What shocks me most about the opposition to Goodmail is that people who claim to believe in the free and open Internet, with its welcome attitude to innovation, want to shut down an idea. That's wrong.

If people like those little stamps that mark their mail as safe and wanted or as commercial transactions, then let the customers have them. And let other companies compete with Goodmail to offer better and less expensive service.

Goodmail isn't good because it's new, but neither is it bad because it's new. If it's a good model, it will succeed and improve over time. If it's a bad model, it will fail. Why not let the customers decide?

Esther Dyson, an investor in technology start-ups, is the editor of Release 1.0.

QotD: [GameDev] Design Docs

"At the onset of development, completed design docs are not always very useful to us, as we're not yet sure what will be fun."

-- from the Post-Mortem of Harmonix's "Guitar Hero", the best game of 2005 IMHO, published in Game Developer magazine

17 March 2006

Snow on Mt. Tam

Last month we went hiking up Mt. Tam into the snow. Dan Lyke has some photos here, it was amazing.

15 March 2006

Proud to be a Member

I'm only halfway through it, but already the March 2006 issue of the Commonwealth Club newsletter has knocked me up side of my head twice. Daniel Pipes, a Middle Eastern scholar who was living in Egypt in 1979 when the Oslo accords were signed, has a scathing article called "The Palestinian-Israeli War." Robert Fisk is a "mouse journalist" who has been sneaking around Iraq (and Bosnia and Afghanistan and...) in decrepit rental cars and getting shot at for 20 years.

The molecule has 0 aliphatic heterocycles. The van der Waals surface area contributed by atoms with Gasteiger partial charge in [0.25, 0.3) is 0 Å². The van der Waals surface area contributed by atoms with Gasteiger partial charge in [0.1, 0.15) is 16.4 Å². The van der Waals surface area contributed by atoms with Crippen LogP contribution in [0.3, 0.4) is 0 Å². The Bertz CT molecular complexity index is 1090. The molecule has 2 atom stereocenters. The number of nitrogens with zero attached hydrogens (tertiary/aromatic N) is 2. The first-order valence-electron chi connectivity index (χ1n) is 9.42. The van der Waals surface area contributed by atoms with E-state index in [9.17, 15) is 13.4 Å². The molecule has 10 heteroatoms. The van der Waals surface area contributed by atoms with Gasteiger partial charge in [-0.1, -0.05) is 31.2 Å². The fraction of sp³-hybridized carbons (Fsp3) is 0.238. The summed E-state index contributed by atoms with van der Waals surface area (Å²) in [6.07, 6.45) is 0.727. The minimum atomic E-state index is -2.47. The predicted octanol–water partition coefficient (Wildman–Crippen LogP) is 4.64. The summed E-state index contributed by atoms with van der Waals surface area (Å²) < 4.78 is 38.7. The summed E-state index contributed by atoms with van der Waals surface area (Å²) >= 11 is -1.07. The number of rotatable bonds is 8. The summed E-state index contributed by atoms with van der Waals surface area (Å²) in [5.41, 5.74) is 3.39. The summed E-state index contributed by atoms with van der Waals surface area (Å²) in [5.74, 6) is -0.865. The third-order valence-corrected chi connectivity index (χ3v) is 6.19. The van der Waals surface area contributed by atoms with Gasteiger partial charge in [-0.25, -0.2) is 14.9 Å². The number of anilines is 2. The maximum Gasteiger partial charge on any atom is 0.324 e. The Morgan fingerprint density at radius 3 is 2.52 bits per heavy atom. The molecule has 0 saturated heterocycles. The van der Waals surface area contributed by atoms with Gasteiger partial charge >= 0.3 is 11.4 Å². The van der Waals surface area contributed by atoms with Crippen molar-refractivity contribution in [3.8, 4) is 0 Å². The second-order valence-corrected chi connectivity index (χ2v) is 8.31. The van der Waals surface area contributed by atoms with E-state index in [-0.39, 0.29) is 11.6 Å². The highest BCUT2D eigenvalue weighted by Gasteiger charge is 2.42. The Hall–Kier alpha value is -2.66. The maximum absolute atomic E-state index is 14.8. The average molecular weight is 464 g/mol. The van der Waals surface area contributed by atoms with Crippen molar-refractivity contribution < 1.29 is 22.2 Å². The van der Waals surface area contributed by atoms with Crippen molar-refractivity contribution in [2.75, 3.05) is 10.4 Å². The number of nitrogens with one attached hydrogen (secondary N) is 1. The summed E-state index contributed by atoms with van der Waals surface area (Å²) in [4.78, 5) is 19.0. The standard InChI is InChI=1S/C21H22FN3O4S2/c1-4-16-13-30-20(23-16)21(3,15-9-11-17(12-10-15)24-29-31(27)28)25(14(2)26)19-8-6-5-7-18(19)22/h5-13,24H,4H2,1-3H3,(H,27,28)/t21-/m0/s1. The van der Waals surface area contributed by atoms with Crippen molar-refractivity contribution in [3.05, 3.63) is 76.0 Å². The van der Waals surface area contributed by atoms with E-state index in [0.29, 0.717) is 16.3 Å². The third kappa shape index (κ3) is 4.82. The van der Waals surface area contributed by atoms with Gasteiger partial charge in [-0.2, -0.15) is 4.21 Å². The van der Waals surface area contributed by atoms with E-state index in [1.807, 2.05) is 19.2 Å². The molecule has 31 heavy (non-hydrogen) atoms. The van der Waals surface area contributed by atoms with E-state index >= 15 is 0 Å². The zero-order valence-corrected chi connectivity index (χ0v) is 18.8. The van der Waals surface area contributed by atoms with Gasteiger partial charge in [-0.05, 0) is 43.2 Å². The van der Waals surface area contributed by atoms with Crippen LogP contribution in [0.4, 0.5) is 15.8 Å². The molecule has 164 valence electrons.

While I don't rush to embrace either's worldview, they both have been up close talking to the participants more often than I have and have a logic to their point of view.


I couldn't find either printed article anywhere on the web; your local library may be able to oblige (or you can borrow my copy when I'm through!). However, the Commonwealth Club has the audio archives of the lectures online.
Pipes' lecture is at: http://www.commonwealthclub.org/archive/05/05-11pipes-audio.html
Fisk's is here: http://www.commonwealthclub.org/archive/05/05-11fisk-audio.html

02 March 2006

Brain Training and Seniority as a determinant of Ranking

So this evening at Scott & Amy's house we checked out Brain Training, a "game" for the Nintendo DS that alleges to try and keep your brain fit into old age. It's a series of simple puzzle and math games that really is kind of akin to doing crosswords puzzles to "keep the brain sharp".

The UI was a little difficult for us only because I can't read Japanese fluently, but in general the UI of Brain Training is super supportive. It very clearly tells you where to click next and when you should get ready because the "test" is coming up soon. It reminded of a persistent difference between Japanese and North American games: Japanese games are often easy, with an emphasis on putting in your time rather than insight and/or skill.

Brain Training has some drills that require thought, or at least attention, since one of the raison d'etres for it is to keep your mind sharp. But in general it very gently guides you through a series of exercises which, if followed, promise to decrease your "brain age". The most obvious analogy is to Japanese RPGs, which typically reward time and effort rather than any particular skill.

Today it finally occurred to me to congruous this is with the postwar Japanese culture: in the traditional sarariman structure, your place within the company is mostly determined by seniority, with individual merit and/or achievement having only a minor effect. These sort of games that kind you very strongly through them are an entertainment equivalent, where the 60 hours of gameplay will surely be rewarded by saving the universe, whether or not you applied any special insight along the way.

Of course, the sarariman culture is collapsing in the post-buble Japanese economy and currently Korean and Chinese fashions are all the rage there. Who knows what systems Japanese games will reflect in ten years?